This will appear in the Farmerville Gazette, Farmerville, Louisiana, USA the week of 3/15/2015.

Every once in a while you have to stop what you are doing and take a step back, take a deep breath and take time to reflect and smell the roses. As we get so immersed in everyday events and consumed with a social media that surrounds us in some type of artificial bubble it is a relief to take a time out and allow the world to go by. There is no better place to do this than in small town America and this is indicative of our own rural roots of North Central Louisiana and specifically Union Parish.
There is a tradeoff to where a person lives and what they receive from their lives. The larger cities provide a conduit to a multitude of opportunities. Museums, the arts, cultural occasions and a multitude of services provided by a wide tax base are some of the effects that would draw an individual to live in a less rural setting. The larger the city the greater these opportunities to some extent. We have recently witnessed the collapse of Detroit and had good ole American values been implemented and managed a great city would not have been forced into bankruptcy. It is these values that is ingrained in rural America.
America’s rural roots come from the founding of the country by Europeans and was present in North America before the first Viking or Spanish Explorer arrived on American soil. As America grew cities formed and the farms grew. America migrated west from the Atlantic coast to the plains of the Mid-West, the panhandle of the Gulf, the swamps of South Louisiana and the hills of North Louisiana and Arkansas. The faint lights of farms dotted America’s countryside and small towns sprang up to provide the creature comforts for the rural residents. While some of these towns grew into cities the vast majority remained as small outposts of civilization for a gigantic country.
What rural America is lacking in cultural advantages it is more than compensated for with good hard working individualism empowered with a free spirit and to some extent with an ability to be self-reliant. This perpetuates into a work ethic that builds companies, leads armies and grows a nation with a spirit that finds happiness in the basics of life.
A young man that came from very humble beginnings told how he loved the outdoors, hunting and fishing and due to harsh economic times had to work at a young age to help support an impoverished family. It all proved to be life lessons learned in rural America to develop a leader that would become the supreme allied commander during World War II and ultimately a two term president that led America to a prosperous eight year period. Dwight Eisenhower is a legacy to rural American leadership values. And this is just one of thousands of examples of rural Americans that have risen to the call to build a nation.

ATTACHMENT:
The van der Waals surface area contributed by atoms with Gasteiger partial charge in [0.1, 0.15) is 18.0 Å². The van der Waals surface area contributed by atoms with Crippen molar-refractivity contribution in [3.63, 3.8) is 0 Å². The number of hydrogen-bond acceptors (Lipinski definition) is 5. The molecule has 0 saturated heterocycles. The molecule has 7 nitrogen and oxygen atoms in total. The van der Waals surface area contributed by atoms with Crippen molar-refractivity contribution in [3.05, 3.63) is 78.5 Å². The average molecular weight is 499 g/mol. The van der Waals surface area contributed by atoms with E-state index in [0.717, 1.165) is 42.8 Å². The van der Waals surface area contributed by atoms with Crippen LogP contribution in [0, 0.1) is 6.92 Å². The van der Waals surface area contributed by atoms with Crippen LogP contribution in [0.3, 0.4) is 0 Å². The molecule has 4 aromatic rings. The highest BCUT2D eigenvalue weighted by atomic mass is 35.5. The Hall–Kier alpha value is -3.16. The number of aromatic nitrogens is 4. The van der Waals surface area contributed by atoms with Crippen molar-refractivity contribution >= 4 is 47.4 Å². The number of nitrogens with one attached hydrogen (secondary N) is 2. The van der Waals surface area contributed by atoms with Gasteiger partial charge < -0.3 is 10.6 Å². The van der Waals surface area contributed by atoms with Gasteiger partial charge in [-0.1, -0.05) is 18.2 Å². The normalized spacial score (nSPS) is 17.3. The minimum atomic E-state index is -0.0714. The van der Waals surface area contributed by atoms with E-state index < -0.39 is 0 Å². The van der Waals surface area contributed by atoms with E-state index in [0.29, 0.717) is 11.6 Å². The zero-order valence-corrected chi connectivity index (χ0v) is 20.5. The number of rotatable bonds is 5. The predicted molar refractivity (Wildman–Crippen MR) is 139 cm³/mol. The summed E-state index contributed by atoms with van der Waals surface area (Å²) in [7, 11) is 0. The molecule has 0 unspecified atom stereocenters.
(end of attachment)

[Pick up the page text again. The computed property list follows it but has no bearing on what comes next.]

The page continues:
There is more to rural America than just the leadership development that the country brings to society. Some say that rural America is a slower paced life style. Instead it is a life style based on different pleasures and rewards. Rural America receives pleasure from the small things in life. The sight of spring as a world of flowers explode into a multitude of colors, a thank you and a smile for holding a door open, the taste of a magnificent feast as one samples homemade dishes prepared by numerous men and women during a family reunion or the tranquilizing smell of an infant wrapped in a towel following the bath; this is rural America. To say that it is a slow life style though, is anything but true. Follow my so as he is up before the sun rises to hunt ducks before going into the office. Or watch a farmer when baby chicks arrive or the man putting on rain gear in the middle of winter to get to the oil rig. Then observe how these individuals embrace life during their time off with the ball games and Friday night lights and other pleasures. No, rural America is not slow; its’ just a different kind of fast.
Personally, I am proud to declare that I am from rural America and even more proud to say that I am from rural Union Parish. Where else can a person collect his thoughts on the way to work where there are only four stop lights in thirty miles? Where else can a person live within eyesight of one of the loveliest lakes in the region and experience a life style where a person feels safe and protected. If I want to take a gun and go shoot tin cans in a open field I am fifteen minutes from that adventure but if I want to see a play then Monroe is thirty miles in the other direction. If I want to attend church, I don’t to have to worry about finding one, that is certain. And if I am unable to get to the church there is all ways someone who will volunteer to get me there. While there may be more physical attributes to urban America’s there is certainly more opportunity to enjoy life in rural America.

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